The ergosphere is a region located outside a rotating black hole. Its name is derived from the Greek word ergon, which means “work”. It received this name because it is theoretically possible to extract energy and mass from the black hole in this region. The radius of ergosphere at equator corresponds to Schwarzschild radius of non-rotating black hole and with minimum radius at poles (down to a half of Schwarzschild radius for maximally rotating black hole)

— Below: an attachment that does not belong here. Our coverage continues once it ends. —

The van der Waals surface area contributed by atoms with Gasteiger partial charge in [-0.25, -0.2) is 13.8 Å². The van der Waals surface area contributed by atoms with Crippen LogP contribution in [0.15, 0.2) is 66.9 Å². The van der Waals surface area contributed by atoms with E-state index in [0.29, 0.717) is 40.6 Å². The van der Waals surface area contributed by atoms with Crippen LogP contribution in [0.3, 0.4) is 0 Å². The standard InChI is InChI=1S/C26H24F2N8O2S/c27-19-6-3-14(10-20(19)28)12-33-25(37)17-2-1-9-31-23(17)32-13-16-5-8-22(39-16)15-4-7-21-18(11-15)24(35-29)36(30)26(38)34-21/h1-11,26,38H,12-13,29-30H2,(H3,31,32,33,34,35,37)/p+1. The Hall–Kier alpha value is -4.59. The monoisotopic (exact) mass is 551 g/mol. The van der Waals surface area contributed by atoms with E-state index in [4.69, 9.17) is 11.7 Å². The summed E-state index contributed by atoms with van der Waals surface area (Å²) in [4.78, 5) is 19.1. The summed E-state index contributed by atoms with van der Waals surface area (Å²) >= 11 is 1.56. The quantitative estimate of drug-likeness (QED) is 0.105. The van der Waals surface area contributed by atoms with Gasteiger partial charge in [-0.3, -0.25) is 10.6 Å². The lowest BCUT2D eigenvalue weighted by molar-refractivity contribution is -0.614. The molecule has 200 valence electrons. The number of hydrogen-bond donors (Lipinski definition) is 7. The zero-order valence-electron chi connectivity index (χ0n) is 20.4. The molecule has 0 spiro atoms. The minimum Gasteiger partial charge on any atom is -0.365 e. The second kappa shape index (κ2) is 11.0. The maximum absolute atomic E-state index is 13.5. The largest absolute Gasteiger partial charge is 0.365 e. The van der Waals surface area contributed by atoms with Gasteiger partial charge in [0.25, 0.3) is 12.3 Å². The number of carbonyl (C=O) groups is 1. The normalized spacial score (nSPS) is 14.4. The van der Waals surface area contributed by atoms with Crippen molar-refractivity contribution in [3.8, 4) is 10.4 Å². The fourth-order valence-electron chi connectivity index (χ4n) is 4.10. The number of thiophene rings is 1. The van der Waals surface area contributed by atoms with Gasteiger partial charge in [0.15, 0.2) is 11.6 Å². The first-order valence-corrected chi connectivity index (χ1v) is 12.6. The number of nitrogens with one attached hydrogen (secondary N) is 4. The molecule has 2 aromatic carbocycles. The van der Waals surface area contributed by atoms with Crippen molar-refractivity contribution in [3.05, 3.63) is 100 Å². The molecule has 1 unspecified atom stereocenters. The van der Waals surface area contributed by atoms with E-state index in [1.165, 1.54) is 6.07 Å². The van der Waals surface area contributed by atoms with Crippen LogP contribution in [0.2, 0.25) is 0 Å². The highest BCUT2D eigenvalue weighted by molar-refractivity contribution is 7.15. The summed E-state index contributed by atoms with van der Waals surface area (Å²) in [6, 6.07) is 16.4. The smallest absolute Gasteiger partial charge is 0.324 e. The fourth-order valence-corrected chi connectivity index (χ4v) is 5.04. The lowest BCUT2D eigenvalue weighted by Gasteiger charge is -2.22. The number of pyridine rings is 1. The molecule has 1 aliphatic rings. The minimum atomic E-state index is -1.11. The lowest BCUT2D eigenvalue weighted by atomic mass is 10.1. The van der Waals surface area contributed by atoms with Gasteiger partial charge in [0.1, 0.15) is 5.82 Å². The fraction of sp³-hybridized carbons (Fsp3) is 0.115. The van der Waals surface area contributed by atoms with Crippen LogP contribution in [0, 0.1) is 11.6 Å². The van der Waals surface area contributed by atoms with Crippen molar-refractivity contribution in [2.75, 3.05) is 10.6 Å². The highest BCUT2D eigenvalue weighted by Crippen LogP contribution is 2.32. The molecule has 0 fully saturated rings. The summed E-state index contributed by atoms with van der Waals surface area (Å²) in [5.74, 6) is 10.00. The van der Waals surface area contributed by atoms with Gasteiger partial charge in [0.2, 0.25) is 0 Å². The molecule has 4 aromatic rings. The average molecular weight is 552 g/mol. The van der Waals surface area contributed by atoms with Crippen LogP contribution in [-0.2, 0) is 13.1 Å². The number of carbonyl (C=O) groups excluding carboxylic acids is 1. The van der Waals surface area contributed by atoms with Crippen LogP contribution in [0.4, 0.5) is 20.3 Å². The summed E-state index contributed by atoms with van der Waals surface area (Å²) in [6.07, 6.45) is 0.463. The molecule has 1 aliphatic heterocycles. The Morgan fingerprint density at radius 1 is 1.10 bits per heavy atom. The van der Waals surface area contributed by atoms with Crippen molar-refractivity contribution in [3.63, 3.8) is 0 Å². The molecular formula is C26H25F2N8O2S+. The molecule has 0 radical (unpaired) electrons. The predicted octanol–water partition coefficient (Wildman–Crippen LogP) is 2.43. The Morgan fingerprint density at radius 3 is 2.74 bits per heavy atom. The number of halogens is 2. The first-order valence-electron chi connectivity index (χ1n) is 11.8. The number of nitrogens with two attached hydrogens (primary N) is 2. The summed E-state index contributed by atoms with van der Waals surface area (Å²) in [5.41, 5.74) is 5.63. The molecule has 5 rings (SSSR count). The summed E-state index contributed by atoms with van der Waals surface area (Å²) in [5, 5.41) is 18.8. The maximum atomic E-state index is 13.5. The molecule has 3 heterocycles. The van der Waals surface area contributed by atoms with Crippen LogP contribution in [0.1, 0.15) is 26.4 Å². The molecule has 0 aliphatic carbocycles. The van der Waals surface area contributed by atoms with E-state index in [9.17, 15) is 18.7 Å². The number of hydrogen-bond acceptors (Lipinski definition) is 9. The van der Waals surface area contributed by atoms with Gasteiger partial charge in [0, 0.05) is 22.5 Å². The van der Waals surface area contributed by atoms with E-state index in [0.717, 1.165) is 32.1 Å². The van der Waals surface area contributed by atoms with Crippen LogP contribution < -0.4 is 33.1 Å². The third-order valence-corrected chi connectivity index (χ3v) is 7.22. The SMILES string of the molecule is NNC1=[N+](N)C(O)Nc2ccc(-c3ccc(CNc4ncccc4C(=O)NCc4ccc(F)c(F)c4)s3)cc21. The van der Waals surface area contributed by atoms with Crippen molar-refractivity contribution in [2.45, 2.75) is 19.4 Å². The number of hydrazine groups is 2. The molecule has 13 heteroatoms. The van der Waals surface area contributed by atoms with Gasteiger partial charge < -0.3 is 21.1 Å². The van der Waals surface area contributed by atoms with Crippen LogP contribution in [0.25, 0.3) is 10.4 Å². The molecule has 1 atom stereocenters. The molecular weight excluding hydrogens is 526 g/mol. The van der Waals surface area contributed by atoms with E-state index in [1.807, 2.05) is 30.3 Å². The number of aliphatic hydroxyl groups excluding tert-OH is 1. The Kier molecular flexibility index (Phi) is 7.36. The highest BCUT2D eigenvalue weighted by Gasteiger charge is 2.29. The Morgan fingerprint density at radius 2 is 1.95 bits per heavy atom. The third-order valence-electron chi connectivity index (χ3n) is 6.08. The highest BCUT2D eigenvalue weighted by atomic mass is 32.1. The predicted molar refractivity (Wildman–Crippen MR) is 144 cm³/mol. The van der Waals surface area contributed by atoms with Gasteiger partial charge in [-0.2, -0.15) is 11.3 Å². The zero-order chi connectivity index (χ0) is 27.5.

The ergosphere is ellipsoidal in shape and is situated so that at the poles of a rotating black hole it touches the event horizon and stretches out to a distance that is equal to the radius of the event horizon. Within the ergosphere, spacetime is dragged along in the direction of the rotation of the black hole at a speed greater than the local speed of light in relation to the rest of the universe. This process is known as the Lense-Thiring effect or frame-dragging. Because of this dragging effect, objects within the ergosphere are not stationary with respect to the rest of the universe unless they travel faster than the speed of light, which is impossible based on the laws of physics. But in truth, particles are not moving with that speed, it is the spacetime of the ergosphere that moves with a speed higher than the speed of light. A suspended plumb, held stationary outside the ergosphere, will experience infinite/diverging radial pull as it approaches the static limit. At some point it will start to fall, resulting in gravitomagnetically induced spinward motion. Another result of this dragging of space is the existence of negative energies within the ergosphere.